For the last several weeks of the regular season, the Golden State Warriors were seemingly slipping. Some attributed this to the Warriors’ complacency after making three deep playoff runs in the same number of seasons. Others pointed to the injuries that the Warriors had suffered – Stephen Curry, Kevin Durant, and Klay Thompson all missed time over the last month of the regular season and Curry is still out. Ultimately, the cause for their sub-par play down the stretch was probably some combination of the two, and the stats were reflecting these issues. From March 1st to the end of the regular season, NBA.com/stats notes that the Warriors had a net rating of -0.1 with an offensive rating of 106.3 and a defensive rating of 106.4.
Warriors Head Coach Steve Kerr decided to address the defensive issues first, inserting JaVale McGee and Andre Iguodala into the starting lineup. Both of these adjustments worked from tip off. Much of the time that McGee was on the court, McGee was LaMarcus Aldridge‘s sole defender. According to the publicly available Second Spectrum tracking stats on NBA.com, McGee was Aldridge’s primary defender on 30 possessions in game one. In those 30 possessions, Aldridge scored 6 points. In Iguodala’s 48 defensive possessions, Spurs players he was the primary defender of scored 5 points.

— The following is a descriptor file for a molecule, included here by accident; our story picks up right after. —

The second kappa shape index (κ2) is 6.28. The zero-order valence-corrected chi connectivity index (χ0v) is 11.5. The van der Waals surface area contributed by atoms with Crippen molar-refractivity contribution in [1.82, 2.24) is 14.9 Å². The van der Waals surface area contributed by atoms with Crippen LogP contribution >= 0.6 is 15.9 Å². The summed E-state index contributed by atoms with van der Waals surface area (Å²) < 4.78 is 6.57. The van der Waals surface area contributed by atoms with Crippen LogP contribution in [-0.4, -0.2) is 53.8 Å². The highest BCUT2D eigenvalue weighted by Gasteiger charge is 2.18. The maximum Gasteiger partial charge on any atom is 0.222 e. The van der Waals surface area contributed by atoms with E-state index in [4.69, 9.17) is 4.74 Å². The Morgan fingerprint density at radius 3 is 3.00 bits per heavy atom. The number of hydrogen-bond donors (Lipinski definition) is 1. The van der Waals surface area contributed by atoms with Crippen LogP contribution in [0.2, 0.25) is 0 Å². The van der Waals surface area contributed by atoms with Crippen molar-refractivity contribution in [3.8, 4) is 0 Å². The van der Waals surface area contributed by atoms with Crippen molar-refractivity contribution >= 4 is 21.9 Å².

Rebounding was an advantage for the Spurs all season long, and needs to be a key focus if they are to pull the upset in this series. Per Cleaning the Glass, the Spurs had an offensive rebounding percentage of 26.6% and a defensive rebounding percentage of 75.5% in the regular season. The Warriors on the other hand, had a offensive rebounding percentage of 22.9% in the regular season and a defensive rebounding percentage of 72.5%. The Spurs also did a better job of not committing turnovers in the regular season. The extra possessions that come from the increased rate in rebounding is the only way the Spurs can make up the gap in effective field goal percentage. In game one, however, the Warriors out-rebounded the Spurs 51 to 30. The Spurs only got 3 offensive rebounds the entire game, compared to the Warriors’ 10.
This is a recipe for disaster for the Spurs, who have a small number of advantages over the reigning champs. The Warriors played incredible defense against the Spurs in game one, and the Spurs will need to find a way to not only win the rebounding battle, but to get Aldridge going in game two to have a chance to steal one in Oracle Arena.
All stats from nba.com unless noted otherwise.
View the original article on Project Spurs: The Warriors’ Defense in Game One